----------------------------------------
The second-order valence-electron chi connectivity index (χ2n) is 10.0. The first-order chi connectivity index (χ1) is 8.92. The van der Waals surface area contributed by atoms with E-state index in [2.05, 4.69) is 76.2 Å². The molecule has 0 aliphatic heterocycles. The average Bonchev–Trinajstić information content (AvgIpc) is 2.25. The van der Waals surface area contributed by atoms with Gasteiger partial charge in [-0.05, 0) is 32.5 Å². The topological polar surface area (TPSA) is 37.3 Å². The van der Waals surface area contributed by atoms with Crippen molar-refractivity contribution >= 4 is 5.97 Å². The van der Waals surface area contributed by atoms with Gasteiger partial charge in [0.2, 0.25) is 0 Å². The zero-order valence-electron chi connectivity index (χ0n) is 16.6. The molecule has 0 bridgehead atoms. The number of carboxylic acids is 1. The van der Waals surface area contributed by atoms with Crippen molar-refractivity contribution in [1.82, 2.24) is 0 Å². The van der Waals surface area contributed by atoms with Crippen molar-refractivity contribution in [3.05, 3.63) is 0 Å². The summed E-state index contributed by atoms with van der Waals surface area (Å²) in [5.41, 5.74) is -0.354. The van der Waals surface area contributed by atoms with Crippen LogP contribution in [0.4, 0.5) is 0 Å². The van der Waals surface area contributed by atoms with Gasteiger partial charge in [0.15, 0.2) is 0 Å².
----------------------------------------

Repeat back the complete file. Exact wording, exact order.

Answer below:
The second-order valence-electron chi connectivity index (χ2n) is 10.0. The first-order chi connectivity index (χ1) is 8.92. The van der Waals surface area contributed by atoms with E-state index in [2.05, 4.69) is 76.2 Å². The molecule has 0 aliphatic heterocycles. The average Bonchev–Trinajstić information content (AvgIpc) is 2.25. The van der Waals surface area contributed by atoms with Gasteiger partial charge in [-0.05, 0) is 32.5 Å². The topological polar surface area (TPSA) is 37.3 Å². The van der Waals surface area contributed by atoms with Crippen molar-refractivity contribution >= 4 is 5.97 Å². The van der Waals surface area contributed by atoms with Gasteiger partial charge in [0.2, 0.25) is 0 Å². The zero-order valence-electron chi connectivity index (χ0n) is 16.6. The molecule has 0 bridgehead atoms. The number of carboxylic acids is 1. The van der Waals surface area contributed by atoms with Crippen molar-refractivity contribution in [1.82, 2.24) is 0 Å². The van der Waals surface area contributed by atoms with Crippen molar-refractivity contribution in [3.05, 3.63) is 0 Å². The summed E-state index contributed by atoms with van der Waals surface area (Å²) in [5.41, 5.74) is -0.354. The van der Waals surface area contributed by atoms with Crippen LogP contribution in [0.4, 0.5) is 0 Å². The van der Waals surface area contributed by atoms with Gasteiger partial charge in [0.15, 0.2) is 0 Å².